Student research project
Supervisor(s): Professor Andrew Murphy and Dr Graeme Lancaster
Identify ways to manipulate specific lipids to alter cell function in disease.
Over the past few years we have generated a new and exciting data set profiling the lipid compositions (lipidome) of 16 different human immune cells and the major mouse immune cell equivalents. This revealed striking diversity between various immune cells, particularly between the innate and adaptive immune system.
We are now exploring two overall questions:
- Do specific lipids drive immune cell function?
- How do the lipidomes of immune cells form as they develop from stem cells.
The specific project can be focused on either of the two questions above.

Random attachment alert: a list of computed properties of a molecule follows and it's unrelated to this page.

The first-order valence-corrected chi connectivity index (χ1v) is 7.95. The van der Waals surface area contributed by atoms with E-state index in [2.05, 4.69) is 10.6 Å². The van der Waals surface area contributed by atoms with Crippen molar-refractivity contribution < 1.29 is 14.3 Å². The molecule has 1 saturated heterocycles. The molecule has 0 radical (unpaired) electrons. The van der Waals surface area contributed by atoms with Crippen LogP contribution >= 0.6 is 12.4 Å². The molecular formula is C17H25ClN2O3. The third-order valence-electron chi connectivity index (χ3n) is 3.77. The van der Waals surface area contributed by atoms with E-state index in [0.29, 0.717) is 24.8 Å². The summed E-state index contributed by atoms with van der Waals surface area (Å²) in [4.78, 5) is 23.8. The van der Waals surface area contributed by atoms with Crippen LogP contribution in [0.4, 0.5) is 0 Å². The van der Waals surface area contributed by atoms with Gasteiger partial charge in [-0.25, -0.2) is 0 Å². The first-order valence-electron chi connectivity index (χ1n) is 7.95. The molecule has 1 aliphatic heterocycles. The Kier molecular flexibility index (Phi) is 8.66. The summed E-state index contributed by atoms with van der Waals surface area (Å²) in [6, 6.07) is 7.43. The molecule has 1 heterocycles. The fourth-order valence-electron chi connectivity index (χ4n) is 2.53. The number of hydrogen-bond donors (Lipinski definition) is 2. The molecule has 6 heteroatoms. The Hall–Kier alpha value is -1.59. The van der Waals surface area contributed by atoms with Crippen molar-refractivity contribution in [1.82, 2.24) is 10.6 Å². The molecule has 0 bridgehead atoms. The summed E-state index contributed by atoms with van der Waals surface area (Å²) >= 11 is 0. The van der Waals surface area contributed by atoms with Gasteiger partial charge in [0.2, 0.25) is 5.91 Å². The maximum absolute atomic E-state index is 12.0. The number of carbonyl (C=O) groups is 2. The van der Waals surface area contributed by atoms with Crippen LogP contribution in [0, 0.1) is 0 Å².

This project will involve manipulating human and mouse immune cells in culture. Techniques to explore this question will be cell death assays via flow cytometry and assessment of lipid peroxidation by mass spectrometry. Mouse models will also be used to test this hypothesis in vivo and depending on the applicant (hons/PhD) will use mouse models to genetically modify the lipid composition or ferroptotic pathway of specific immune cells.
This project is suitable for a PhD or Honours student and will test the hypothesis that "Immune cells enriched in lipids that are sensitive to peroxidation undergo ferroptosis when exposed to ferroptotic agonists, while immune cells devoid in these lipids will be resistant".